Spain is a very particular country. Having lived here, in Mallorca, for close to 24 years I cannot but notice that everything and everyone everywhere is different from anywhere else in Europe. When Spain joined the Common Market and the European Community in 1986, people in Spain assumed that this was it. Parity, equality and prosperity at the level of the European neighbours would now only be a question of time. Visitors coming to Spain, or at least to Mallorca, always assumed since the new constitution had been passed in 1978, that this country was on the same level as the rest of Europe. Well, it wasn’t and it isn’t.
I think that Spain still suffers from the consequences of a 40-year long dictatorship under General Franco and the trauma of a Civil War which lasted for 1000 days but, has not really healed in the intervening 70 years. Yes, democracy has been implemented for just over one generation but, the structures of a civil society change ever so slowly. Faced with the problems of the recent economic meltdown, Spain tried to put their house in order by joining the university reform known as the Bologna Accords, raised the age of retirement and introduced budgetary measures of austerity, only to find that there is no sufficient GNP basis to maintain the prosperity gained in the years of the boom. The property bubble had burst, construction collapsed and only tourism still flourishes. That’s not enough.
It is the younger generation that suffers from this structural dilemma, a generation known in Spain or at least, in the Spanish media, as the Generación Ni-Ni. Translate that as the No-No Generation, as in no job and no education. Unemployment in Spain is at a modern all-time high of 21 % amongst the workforce but, amongst the younger than 35-year-old, amounts to 44 %. One in two younger Spanish nationals has no employment, no income, no vocational education and, forgive me, no future.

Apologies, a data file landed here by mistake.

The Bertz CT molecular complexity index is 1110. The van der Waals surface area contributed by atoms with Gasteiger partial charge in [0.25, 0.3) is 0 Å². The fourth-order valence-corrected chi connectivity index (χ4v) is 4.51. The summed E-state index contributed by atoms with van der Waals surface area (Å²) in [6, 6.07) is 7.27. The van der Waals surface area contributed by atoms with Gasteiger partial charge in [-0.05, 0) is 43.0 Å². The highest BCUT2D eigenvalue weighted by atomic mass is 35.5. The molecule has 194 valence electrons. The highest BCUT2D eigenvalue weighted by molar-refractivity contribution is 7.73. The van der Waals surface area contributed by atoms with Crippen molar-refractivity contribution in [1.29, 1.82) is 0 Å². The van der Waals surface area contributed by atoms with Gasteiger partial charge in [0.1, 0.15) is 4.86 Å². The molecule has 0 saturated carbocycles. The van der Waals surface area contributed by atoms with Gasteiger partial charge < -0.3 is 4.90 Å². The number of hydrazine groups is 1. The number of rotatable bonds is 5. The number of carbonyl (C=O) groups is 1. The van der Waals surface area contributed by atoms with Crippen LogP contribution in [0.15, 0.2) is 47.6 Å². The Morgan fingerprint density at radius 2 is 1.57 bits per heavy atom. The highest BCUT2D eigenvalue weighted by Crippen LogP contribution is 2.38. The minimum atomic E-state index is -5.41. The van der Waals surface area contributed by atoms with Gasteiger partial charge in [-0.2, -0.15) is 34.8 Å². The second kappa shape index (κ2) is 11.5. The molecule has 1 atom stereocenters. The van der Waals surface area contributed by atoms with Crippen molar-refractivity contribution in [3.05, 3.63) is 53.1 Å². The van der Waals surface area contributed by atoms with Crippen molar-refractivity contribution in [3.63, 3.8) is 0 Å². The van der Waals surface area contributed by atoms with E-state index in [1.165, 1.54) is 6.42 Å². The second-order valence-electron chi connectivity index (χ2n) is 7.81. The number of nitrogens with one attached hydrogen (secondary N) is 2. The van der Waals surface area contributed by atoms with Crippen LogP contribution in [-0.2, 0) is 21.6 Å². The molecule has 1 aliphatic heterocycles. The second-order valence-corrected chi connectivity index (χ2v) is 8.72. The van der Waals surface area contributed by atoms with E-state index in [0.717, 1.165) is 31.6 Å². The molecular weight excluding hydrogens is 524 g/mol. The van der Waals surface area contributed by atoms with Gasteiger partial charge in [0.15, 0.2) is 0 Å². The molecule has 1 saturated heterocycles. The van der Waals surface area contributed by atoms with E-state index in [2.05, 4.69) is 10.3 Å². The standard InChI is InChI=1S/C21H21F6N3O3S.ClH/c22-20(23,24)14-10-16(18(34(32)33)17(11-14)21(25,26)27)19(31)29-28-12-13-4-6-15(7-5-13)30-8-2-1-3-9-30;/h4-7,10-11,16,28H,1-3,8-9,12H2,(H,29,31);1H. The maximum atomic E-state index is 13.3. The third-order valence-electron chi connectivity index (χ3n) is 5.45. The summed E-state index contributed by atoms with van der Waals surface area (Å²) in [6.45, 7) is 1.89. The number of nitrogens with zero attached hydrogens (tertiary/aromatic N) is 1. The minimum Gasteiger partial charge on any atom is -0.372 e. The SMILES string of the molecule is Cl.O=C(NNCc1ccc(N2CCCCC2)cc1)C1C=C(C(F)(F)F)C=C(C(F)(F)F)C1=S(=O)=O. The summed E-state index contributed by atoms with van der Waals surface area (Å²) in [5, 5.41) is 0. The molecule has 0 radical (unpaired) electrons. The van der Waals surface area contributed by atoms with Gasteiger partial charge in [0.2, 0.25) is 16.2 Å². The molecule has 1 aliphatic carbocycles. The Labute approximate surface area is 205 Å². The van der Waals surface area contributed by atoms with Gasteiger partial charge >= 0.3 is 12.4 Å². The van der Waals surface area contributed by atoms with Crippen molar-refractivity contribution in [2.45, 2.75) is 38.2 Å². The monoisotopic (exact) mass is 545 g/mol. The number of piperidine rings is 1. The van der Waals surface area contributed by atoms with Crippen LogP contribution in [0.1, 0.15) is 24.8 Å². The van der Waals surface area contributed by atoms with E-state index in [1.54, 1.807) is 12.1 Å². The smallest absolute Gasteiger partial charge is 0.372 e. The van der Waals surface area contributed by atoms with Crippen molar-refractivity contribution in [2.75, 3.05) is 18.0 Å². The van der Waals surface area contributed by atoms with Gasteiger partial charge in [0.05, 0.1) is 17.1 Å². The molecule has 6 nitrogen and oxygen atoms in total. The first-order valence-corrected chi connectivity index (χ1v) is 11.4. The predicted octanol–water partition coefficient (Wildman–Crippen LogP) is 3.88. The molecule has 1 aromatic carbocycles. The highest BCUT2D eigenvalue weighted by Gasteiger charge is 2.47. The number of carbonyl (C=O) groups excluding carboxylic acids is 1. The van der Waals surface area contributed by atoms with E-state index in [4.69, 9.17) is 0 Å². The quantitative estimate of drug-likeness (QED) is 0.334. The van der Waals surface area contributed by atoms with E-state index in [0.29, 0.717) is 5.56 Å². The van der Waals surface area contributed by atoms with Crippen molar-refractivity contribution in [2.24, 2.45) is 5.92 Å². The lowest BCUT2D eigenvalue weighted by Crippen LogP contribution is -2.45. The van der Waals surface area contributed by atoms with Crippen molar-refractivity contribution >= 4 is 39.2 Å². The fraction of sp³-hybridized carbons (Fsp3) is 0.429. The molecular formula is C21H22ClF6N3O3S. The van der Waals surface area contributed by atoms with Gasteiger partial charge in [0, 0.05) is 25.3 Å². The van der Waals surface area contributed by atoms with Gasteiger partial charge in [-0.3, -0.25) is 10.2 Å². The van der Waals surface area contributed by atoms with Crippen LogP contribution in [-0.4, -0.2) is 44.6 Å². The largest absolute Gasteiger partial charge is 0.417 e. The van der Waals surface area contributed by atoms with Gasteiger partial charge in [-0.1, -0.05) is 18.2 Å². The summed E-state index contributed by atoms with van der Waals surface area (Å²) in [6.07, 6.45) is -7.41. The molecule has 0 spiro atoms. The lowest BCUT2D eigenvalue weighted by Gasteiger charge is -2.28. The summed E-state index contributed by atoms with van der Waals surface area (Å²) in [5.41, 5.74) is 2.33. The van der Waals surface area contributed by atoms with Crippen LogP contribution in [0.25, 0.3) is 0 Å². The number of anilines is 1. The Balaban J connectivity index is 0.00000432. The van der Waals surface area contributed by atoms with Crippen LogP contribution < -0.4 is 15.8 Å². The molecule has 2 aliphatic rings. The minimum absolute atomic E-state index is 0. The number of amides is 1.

Some 500 youngsters make their protest known these days in a sleep-in demonstration at Palma’s Plaça d’Espanya, a figure that dwindles down to about 50 who camp out overnight. In Madrid and other Spanish cities, these figures are much higher. Still, I’m surprised that not everyone affected is out in the streets, revolting, demanding and making their desperation heard.
With municipal and regional elections coming up next weekend, the Junta Electoral Central (the Spanish Electoral Board) has banned these nationwide demonstrations. So far, the protesters do not seem to give a damn. Let’s see what happens over the next few days and, indeed, the next few months. There may be a political shake-up in the air as well as a some serious social unrest.
The photo was borrowed from the Internet, courtesy of diariodemallorca.es and the photographer, Guillem Bosch.
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